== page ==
It happens so rarely that one gets so completely excited by a history book, especially if, as is the case with Lampe's work, it covers such a broad time-period in such a relatively small and, with the sad exception of the last ten years, un-known country. Lampe has succeeded in what many scholars of the region of the former Yugoslavia have failed: to provide an authoritative, well-argumented, and clear case for the bloody demise of the country. He is one of the few who doesn't fall into the trap of playing the prejudicial and rascist songs about Balkans being the cradle of terrorism and bloodshed - rather, he traces the demise of the country through almost one hundred years of its existence, showing when and why Yugoslavia was to the benefits of the nations living there, and when its existence ran contrary to the wishes of its founding fathers. Lampe has a sharp eye of an observer who has witnessed a tragedy with his heart and yet knows how to look for answers and explanations using his head. I can only warmly recommend this book to anyone who really wants to get a taste of this unhappy region, to all students of the Balkans, or people merely interested in "what it was all about". This is a real diamond in a decade which has seen a wave of books dealing with the former Yugoslavia, most of which have left me flabbergasted and stupified by their style and myopic (to say the least) ideas they promoted.
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1 of 1 people found the following review helpful By N. Saiti on October 22, 2014
Format: Paperback Verified Purchase
having lived in Yugoslavia, and having sworn to defend it with my life on 7/27/82, and believing in the idea of Yugoslavia... I got hooked on the word dispassionate in the review, and thought I needed to read a book that is a true scholarly work, motivated by the search for the truth...

...and I was not disappointed, John Lampe's book was exactly that, a true scholarly work, where each judgment was supported by data and scholarly references. It took me long to read this book, it was about my beliefs: yes Yugoslavia was a great idea in both of its incarnations, the first time abused by king Aleksandar and Serbian "politicians" whose incompetence actually wasted all the sacrifice the Serbian people had to make during WWI. Then I lived through Tito's rule, a masterful politician, charismatic leader, Tito, but a pretty incompetent economist, he had many good ideas, but his mishandling of WWII history gave credence to outsiders, that would have stayed on the margins of history otherwise (e.g. G Susak, M. Djujic)... Finally, Tito's idea for succession created chaos that brought some characters from the depths of hell to the surface...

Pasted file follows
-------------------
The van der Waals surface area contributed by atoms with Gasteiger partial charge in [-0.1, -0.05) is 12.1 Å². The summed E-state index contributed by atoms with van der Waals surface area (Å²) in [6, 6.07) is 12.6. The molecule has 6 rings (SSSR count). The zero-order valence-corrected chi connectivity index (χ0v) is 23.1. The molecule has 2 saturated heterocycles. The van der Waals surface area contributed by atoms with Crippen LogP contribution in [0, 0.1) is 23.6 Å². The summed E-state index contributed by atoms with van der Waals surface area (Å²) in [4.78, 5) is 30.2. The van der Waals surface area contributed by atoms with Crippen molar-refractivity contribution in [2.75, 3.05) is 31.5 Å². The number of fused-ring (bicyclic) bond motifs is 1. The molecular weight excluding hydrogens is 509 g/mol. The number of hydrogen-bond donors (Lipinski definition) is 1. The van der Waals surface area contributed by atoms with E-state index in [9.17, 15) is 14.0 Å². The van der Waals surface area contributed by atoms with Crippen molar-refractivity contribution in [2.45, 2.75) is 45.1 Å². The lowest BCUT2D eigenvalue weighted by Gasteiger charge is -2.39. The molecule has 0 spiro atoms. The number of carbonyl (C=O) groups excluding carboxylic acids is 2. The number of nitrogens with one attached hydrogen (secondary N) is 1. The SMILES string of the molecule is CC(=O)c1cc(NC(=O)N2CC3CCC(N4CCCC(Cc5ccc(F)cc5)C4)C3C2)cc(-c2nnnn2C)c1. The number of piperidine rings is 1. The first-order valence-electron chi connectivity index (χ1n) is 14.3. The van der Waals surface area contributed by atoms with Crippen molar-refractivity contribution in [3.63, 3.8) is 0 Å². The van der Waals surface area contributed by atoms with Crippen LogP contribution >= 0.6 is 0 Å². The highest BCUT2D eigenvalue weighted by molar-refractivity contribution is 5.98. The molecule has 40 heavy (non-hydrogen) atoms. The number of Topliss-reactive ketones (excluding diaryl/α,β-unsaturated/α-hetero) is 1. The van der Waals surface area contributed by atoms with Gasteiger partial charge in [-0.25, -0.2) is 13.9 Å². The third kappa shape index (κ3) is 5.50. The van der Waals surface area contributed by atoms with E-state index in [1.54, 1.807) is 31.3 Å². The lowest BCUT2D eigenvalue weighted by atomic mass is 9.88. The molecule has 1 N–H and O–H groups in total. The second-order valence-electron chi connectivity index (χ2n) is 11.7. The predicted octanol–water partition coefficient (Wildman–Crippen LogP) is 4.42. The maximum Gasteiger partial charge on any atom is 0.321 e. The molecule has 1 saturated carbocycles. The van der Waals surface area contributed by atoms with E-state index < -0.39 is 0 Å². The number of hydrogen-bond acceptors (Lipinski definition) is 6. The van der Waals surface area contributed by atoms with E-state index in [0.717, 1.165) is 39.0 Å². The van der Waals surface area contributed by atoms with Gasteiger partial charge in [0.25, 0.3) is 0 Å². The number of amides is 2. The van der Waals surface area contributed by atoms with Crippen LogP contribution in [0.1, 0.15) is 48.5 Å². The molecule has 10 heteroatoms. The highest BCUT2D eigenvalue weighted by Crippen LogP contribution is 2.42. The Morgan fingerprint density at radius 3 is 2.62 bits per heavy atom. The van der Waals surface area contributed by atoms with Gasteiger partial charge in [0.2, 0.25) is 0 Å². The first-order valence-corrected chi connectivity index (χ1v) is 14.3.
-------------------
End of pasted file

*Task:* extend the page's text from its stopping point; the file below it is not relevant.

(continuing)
...or, perhaps the idea is weak, because we are weak people, easily lead by emotions, that always elect leaders to lead as to abyss... As I was reading the book, I wondered why would someone know so much about a small country like our, one can fell the countless hours the author put in to build his knowledge, and my answer is, Mr. Lampe is a true scholar, and this my second scholarly work I read after reading Mark Mazawar's "Balkan, A Short History." but this book was what I needed, something to analyze the idea of Yugoslavia, so easily dismissed by many today.
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By JLW on April 25, 2015
Format: Paperback
Deeply Moving. I am an American: mixed English, Scandinavian, German, etc. US 'White'. I met Croatian restaurant-owner emigres in Chicago in 1991, and realized during talks with them, that they were Ustashe to the bone: they were up to their eyeballs in financing and fundraising for Tudjman. They insisted on giving me a faxed 'map' of Greater Hrvatska which featured Ante Pavelic as the perfect Croatian Hero. They made it very clear they were bent on nothing less than a wholesale massacre of Serbs, and to re-institute the NDH. I was horrified. It was like finding out your nice next-door neighbor is a serial killer.
I went to a great deal of trouble to travel to FRY in 1993-94 to fight on the 'Serb' side, going into Bosnia, as a purely moral decision: that no matter what excesses Serb forces committed, it could not possibly be worse than what the expatriate Croatian population wanted and demanded for their money. Sickening, all the way around. I regret nothing.
I still believe, after more than 20 years, that the Yugoslav ideal is good. I do. It is imperfect; it is poorly implemented; but I fought for a REASON. The Serbian behavior in the fights 1991-2001 was really bad. I can't excuse the individual behavior. But the idea behind it was sound: a multi-religious, multi-ethnic State equal to anywhere in Europe. I believe in it still. A few months ago, as i go back when I have holiday, I got off a plane to the US from Beograd and when the US Customs Officer asked me where I had been, I immediately and without thinking said, "Yugoslavia."
I had to correct myself: "I mean, Serbia."
The guy, to his credit, laughed and said, "You'd be surprised how many of you guys say that."
There is hope yet.